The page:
Finland joined the NATO military alliance Tuesday, dealing a major blow to Russia with a historic realignment triggered by Moscow's invasion of Ukraine.
With the handing over of documents, the Nordic nation officially entered the world’s biggest security alliance, doubling its border with Russia.
Finland’s membership represents a major change in Europe’s security landscape: The country adopted neutrality after its defeat by the Soviets in World War II. But its leaders signaled they wanted to join the alliance just months after Russian President Vladimir Putin’s invasion of Ukraine sent a shiver of fear through Moscow’s neighbors.
The move is a strategic and political blow to Putin, who has long complained about NATO’s expansion toward Russia and partly used that as a justification for the invasion. The alliance says it poses no threat to Moscow.
Russia warned that it would be forced to take “retaliatory measures” to address what it called security threats created by Finland’s membership. It has also warned it will bolster forces near Finland if NATO sends any additional troops or equipment to what will be its 31st member country.
Neighboring Sweden, which has avoided military alliances for more than 200 years, has also applied. But objections from NATO members Turkey and Hungary have delayed the process.
Finland’s membership became official when its foreign minister handed over documents completing its accession process to U.S. Secretary of State Antony Blinken. The U.S. State Department is the repository of NATO texts concerning membership.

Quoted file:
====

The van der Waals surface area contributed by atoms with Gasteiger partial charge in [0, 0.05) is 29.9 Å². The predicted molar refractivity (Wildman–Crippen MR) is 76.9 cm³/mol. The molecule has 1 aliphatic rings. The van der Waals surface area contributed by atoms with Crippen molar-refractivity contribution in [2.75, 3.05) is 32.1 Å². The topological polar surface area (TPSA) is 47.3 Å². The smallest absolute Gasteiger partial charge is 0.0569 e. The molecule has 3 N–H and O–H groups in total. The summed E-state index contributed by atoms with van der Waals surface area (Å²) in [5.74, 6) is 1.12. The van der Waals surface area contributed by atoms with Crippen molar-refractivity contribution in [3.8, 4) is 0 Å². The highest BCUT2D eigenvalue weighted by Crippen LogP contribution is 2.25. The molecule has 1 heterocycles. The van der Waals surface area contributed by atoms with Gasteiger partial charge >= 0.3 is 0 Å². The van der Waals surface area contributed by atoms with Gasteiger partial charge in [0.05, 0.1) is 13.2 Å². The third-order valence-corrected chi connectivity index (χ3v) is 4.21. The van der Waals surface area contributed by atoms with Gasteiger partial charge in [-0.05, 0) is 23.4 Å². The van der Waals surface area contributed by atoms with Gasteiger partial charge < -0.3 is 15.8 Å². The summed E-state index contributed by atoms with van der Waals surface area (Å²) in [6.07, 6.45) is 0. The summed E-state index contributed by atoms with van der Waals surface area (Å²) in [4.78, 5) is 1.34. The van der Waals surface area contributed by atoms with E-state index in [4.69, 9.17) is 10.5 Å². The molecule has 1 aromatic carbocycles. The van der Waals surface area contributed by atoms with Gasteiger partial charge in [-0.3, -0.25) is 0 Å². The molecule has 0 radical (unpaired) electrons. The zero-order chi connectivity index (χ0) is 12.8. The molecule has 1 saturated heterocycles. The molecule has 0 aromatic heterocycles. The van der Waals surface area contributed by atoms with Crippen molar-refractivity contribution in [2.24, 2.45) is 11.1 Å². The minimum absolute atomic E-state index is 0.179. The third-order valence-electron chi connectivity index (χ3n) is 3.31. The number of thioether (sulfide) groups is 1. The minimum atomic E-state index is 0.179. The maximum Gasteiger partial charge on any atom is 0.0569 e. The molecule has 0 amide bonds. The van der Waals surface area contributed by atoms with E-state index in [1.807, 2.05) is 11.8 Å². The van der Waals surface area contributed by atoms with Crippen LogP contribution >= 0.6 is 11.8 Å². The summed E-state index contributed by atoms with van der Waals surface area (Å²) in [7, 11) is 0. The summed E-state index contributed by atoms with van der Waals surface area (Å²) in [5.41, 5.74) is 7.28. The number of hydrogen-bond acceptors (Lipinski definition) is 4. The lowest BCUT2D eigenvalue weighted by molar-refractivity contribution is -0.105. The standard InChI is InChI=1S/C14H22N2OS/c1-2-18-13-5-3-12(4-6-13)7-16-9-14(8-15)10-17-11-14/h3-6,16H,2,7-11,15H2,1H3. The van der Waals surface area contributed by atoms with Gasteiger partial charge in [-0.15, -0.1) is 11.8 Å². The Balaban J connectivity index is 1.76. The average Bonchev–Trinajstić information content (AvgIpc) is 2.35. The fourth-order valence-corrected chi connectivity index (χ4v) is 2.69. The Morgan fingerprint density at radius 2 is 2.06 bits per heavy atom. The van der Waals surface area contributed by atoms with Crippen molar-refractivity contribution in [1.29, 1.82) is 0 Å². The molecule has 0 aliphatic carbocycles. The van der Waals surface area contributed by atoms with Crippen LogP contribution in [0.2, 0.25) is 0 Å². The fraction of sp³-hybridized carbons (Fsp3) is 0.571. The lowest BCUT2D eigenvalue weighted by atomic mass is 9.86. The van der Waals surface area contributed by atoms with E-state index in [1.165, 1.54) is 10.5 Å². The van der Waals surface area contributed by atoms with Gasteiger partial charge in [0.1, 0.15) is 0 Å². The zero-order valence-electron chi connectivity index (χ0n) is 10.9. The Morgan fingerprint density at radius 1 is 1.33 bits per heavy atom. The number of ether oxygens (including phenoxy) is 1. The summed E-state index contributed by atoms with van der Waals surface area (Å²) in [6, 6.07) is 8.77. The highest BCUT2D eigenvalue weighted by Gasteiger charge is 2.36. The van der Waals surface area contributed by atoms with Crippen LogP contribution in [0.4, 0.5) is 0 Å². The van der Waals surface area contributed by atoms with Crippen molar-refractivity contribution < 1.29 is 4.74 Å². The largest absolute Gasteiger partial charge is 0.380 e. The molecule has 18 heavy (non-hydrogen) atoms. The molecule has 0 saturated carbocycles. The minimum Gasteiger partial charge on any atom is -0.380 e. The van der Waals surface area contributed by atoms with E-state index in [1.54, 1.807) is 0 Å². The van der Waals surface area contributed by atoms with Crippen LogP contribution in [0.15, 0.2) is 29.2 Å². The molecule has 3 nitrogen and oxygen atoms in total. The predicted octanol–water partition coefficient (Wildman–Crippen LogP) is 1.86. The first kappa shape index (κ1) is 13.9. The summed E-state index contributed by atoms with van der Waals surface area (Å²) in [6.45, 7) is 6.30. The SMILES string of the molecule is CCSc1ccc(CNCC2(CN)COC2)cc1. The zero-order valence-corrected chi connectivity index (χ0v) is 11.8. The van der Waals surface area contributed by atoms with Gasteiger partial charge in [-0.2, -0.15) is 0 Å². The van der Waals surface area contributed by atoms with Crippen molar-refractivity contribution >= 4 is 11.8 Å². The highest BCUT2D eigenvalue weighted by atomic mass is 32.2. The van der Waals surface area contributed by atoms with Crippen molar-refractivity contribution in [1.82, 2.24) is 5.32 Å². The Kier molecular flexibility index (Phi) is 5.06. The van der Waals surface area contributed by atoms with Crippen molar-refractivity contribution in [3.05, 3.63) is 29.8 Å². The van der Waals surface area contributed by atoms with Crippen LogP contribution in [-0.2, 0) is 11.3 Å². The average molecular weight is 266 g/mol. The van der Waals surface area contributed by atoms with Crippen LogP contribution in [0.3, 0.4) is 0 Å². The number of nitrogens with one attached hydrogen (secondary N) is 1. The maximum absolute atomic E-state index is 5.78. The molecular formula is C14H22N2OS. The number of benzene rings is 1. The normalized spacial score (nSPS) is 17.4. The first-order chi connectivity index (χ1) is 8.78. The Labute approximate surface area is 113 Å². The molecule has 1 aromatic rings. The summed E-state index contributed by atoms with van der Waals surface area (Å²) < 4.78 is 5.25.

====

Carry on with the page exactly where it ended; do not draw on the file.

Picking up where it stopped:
Kremlin spokesman Dmitry Peskov said Tuesday that Finland’s membership reflects the alliance’s anti-Russian course and warned that Moscow will respond depending on what weapons NATO allies place there.
“We will closely monitor what will be going on in Finland and how NATO will use the territory of Finland for the deployment of weapons, equipment and infrastructure next to our border that would potentially threaten us. Measures will be taken dependent on that,” Peskov said in a conference call with reporters.
But Peskov also sought to play down the impact, noting that Russia has no territorial disputes with Finland.
It’s not clear what additional military resources Russia could send to the Finnish border. Moscow has deployed the bulk of its most capable military units to Ukraine.
Stoltenberg said that once it joins, Finland will benefit from NATO’s “iron-clad security guarantee,” under which all member countries vow to come to the defense of any ally that comes under attack.
“By (Finland) become a full-fledged member, we are removing the room for miscalculation in Moscow about NATO’s readiness to protect Finland, and that makes Finland safer and stronger, and all of us safer,” Stoltenberg said.
Finland’s entry, to be marked with a flag-raising ceremony at NATO headquarters, falls on the organization’s very own birthday, the 74th anniversary of the signing of its founding Washington Treaty on April 4, 1949. It also coincides with a meeting of the alliance’s foreign ministers.
Finland’s president, foreign and defense ministers will take part in the ceremony.
Turkey became the last NATO member country to ratify Finland’s membership protocol on Thursday.